Why President Obama and Michelle (and Every Member of Congress) Should be Seen as the Help
There’s more racial politics coming from Michelle Obama. In an interview, “Michelle Obama said a woman asked her for help getting something off a shelf at Target, describing racial experiences she’s had.”
What was Michelle doing shopping in Target? It was a publicity stunt. The Clintons did stuff like this. You may recall the couple’s “impromptu” dance on the beach as it just so happened that a cameraman was hidden in the bushes to get the shot that made the liberal world go all weak in the knees.
“‘I think people forget that we’ve lived in the White House for six years,’ Michelle Obama told People magazine. ‘Before that, Barack Obama was a black man that lived on the South Side of Chicago, who had his share of troubles catching cabs.’
“She said, ‘I tell this story – I mean, even as the first lady – during that wonderfully publicized trip I took to Target, not highly disguised, the only person who came up to me in the store was a woman who asked me to help her take something off a shelf. Because she didn’t see me as the first lady, she saw me as someone who could help her. Those kinds of things happen in life. So it isn’t anything new.’”
A few years ago, an airline pilot stopped by the offices where I work. I’m the president of the company. He was looking for “the president.” He had gotten one of my books and noted that our offices were on his way home from the airport, so he decided to stop by.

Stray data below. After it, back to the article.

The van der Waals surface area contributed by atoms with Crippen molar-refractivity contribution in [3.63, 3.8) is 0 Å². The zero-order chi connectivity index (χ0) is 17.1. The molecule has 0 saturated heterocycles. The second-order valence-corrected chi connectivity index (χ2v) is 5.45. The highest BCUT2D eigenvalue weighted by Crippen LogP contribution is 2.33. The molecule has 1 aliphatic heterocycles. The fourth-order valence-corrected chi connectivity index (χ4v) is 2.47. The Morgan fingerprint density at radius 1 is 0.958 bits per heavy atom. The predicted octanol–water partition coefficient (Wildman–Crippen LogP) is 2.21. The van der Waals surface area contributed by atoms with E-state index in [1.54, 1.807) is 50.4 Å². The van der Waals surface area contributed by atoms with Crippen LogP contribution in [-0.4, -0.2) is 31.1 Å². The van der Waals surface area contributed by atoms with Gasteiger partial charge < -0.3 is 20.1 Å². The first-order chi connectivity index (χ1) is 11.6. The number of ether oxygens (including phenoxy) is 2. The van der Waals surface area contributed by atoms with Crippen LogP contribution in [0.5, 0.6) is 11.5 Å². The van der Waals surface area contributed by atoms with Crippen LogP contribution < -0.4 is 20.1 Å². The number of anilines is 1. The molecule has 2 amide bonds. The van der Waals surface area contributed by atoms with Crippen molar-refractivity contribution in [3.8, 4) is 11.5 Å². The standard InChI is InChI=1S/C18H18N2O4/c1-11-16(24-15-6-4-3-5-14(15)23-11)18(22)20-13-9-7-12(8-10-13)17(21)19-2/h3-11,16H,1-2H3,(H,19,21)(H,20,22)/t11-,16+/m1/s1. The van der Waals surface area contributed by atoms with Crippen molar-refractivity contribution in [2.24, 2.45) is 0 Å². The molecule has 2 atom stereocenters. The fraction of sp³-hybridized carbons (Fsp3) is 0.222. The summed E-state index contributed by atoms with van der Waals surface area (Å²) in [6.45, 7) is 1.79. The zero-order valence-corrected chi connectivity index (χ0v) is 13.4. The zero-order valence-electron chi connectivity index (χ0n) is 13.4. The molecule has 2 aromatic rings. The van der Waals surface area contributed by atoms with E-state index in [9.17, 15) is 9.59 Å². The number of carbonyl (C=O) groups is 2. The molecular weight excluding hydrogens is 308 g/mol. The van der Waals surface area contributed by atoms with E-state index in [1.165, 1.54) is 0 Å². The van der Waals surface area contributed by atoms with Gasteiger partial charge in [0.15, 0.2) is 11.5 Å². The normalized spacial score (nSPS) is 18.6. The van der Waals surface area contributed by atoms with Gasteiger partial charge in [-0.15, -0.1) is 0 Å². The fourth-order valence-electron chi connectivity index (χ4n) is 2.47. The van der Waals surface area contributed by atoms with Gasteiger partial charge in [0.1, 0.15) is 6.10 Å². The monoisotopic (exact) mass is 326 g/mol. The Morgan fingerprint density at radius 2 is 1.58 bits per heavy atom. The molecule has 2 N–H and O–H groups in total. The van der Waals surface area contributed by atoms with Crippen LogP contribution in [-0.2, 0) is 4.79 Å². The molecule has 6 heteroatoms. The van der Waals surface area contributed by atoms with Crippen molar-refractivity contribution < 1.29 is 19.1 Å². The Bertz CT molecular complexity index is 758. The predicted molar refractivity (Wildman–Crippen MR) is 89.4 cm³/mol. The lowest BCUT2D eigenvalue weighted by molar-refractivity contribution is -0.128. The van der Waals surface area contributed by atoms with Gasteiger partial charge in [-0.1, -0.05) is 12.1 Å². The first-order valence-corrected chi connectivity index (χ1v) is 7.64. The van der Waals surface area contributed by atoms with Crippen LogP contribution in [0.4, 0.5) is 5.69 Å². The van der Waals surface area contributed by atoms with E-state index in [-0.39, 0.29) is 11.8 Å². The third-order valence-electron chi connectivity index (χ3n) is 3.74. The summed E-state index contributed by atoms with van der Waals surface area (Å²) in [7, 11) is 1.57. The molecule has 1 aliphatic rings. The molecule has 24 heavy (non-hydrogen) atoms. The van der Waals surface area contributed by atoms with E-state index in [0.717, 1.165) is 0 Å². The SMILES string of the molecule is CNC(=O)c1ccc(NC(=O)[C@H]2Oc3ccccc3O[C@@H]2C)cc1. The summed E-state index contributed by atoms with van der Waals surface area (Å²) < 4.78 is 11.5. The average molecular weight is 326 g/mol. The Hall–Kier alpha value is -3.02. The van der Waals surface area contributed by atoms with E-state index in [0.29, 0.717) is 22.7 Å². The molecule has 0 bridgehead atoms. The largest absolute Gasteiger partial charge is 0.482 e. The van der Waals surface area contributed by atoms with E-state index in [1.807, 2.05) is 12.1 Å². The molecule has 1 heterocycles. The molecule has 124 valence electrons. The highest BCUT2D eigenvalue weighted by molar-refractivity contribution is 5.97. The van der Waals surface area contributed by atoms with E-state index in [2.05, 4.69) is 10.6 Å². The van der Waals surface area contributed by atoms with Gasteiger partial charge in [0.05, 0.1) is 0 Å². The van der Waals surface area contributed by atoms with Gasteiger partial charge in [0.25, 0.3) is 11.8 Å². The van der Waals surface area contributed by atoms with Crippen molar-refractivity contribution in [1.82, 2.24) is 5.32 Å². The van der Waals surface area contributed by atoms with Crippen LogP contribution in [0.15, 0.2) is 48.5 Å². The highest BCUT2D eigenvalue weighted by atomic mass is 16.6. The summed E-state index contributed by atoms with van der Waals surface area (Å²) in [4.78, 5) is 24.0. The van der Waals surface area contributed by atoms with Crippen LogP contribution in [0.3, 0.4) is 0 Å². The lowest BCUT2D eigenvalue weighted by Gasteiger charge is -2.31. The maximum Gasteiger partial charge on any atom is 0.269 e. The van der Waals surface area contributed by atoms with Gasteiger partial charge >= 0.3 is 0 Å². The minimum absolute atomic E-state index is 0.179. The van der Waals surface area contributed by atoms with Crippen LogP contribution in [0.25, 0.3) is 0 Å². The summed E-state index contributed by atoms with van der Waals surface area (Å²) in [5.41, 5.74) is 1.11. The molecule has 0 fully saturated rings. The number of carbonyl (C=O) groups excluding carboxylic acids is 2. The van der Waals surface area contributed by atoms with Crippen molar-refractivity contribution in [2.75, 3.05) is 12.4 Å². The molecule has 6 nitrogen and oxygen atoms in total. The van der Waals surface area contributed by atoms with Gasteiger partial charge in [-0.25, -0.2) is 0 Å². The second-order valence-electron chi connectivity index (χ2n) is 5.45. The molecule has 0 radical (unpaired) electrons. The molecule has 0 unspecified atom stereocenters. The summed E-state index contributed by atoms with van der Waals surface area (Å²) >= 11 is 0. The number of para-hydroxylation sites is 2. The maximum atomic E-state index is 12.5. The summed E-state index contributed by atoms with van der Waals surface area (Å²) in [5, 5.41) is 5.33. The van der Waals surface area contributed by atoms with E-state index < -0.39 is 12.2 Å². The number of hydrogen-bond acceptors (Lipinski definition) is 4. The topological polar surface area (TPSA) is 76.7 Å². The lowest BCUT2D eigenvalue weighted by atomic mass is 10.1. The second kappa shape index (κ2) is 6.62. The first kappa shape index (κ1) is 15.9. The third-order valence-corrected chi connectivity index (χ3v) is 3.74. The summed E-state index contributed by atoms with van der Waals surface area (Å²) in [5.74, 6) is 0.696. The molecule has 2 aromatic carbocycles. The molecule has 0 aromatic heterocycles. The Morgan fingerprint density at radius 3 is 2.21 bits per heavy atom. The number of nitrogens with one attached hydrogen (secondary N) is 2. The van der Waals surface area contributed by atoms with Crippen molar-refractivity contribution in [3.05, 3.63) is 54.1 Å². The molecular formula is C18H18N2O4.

He came in around back and saw two men unloading a truck. He asked one of them, “I’m here to meet Gary DeMar. He’s the president of American Vision.”
One of the men unloading the truck (the vice president) pointed to the other guy helping. He was point to me.
I’m often mistaken for “the help” because I’ve unloaded trucks, cleaned floors and toilets, rearranged books, vacuumed, licked envelopes, packed books, and taken out the garbage.
I can’t tell you the number of times I’ve been asked to help people in stores. Some times it’s because I’m tall. It might have been the reason the person asked Michelle Obama to help her get something off a shelf.
In fact, I’m glad people see me as the help. We should all be thought of as the help no matter how big, powerful, and rich we are or might become.
Politicians used to be known as “civil servants.” In biblical terms, someone involved in government is described as a “minister of God” (Rom. 13:4). The Greek word translated “minister” is diakonos (διάκονός) from which we get the ecclesiastical word “deacon.” Deacons “serve” the needs of others.
Jesus is said to be “King of kings, and Lord of lords” (Rev. 17:14; 19:16; 1 Tim. 6:15), and yet the Bible says that Jesus “humbled Himself by becoming obedient to the point of death, even death on a cross” (Phil. 2:8).
Jesus was such a servant that He washed the feet of His disciples even though He knew “that the Father had given all things into His hands” (John 13:1-17).
Being looked on as a helper or servant is not a bad or denigrating thing. Of course, it can be, but it does not have to be. Someone looking at us as “the help” can go a long way to keep us humble, to remind us that we are not to “lord it over” people even if we might have the right or position to do so. Undercover Boss comes to mind. Many of the bosses that agree to go undercover come away humbled by the attitudes and the work ethic of the people who work for their companies.
“But Jesus called [His disciples] to Himself and said, ‘You know that the rulers of the Gentiles lord it over them, and their great men exercise authority over them. It is not this way among you, but whoever wishes to become great among you shall be your servant, and whoever wishes to be first among you shall be your slave; just as the Son of Man did not come to be served, but to serve, and to give His life a ransom for many” (Matt. 20:25-28).